Many of the wiring connections on my 1926 Franklin are made with ring terminals as shown in these images. The wire is wrapped around the end of the terminal and then the “legs” folded over like an eyelet/rivet as used in clothing, shoes, etc. 

The insulation has broken off and shows the wire on the left, through the terminal and wrapped around the eyelet hole which is crimped over the wires.

Shows the legs lifted up enough to free the wire, and the wire partly unwound from the terminal.

Shows the terminal with wire removed. Legs partly folded up.

Franklin refers to them as Reference Number R-5813, Drawing Number 30×31, “Wire Terminal. Light friction type (3/16″ hole) Hand punch for attaching 30 x 31 terminals can be secured from United Shoe Machine Co., Boston, Mass.”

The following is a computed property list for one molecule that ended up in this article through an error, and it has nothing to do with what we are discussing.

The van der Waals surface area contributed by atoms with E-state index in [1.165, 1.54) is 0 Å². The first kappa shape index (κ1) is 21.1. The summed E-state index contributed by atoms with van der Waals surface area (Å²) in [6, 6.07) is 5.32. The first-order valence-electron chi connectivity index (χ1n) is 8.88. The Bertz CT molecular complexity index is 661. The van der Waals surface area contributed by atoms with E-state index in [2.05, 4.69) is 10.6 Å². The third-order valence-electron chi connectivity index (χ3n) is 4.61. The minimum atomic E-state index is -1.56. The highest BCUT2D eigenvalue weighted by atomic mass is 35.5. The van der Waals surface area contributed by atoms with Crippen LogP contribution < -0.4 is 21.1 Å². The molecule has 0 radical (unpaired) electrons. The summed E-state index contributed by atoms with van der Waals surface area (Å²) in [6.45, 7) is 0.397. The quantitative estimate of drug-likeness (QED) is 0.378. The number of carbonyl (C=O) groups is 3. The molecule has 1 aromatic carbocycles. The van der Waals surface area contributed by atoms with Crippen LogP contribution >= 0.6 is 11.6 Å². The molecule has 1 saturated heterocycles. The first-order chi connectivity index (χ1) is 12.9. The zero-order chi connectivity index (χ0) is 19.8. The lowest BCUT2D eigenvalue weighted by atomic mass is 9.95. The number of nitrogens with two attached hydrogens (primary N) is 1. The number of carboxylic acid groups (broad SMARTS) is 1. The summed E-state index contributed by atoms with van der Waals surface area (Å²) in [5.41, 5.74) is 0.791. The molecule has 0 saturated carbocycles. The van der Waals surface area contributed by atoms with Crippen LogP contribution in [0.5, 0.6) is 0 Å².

From Franklin Series 11A parts manual shows their description of these terminals, and that had I been around 90 years ago I could buy them for $0.01 each!

Several hours of searching online have failed to reveal anyone selling these in 2016 – 90 years later, but did turn up the patent applied for in 1923, granted in 1928 for the machine to put these terminals on the wire. See https://www.google.com/patents/US1677968

  One Response to “Franklin Wiring Terminals”

  1. […] The terminals are “decoded” with the diagram at the end of this post that shows the type and dimensions of the various specified terminals. The most common type – “30 x 31” is mentioned in more detail in this posting. […]

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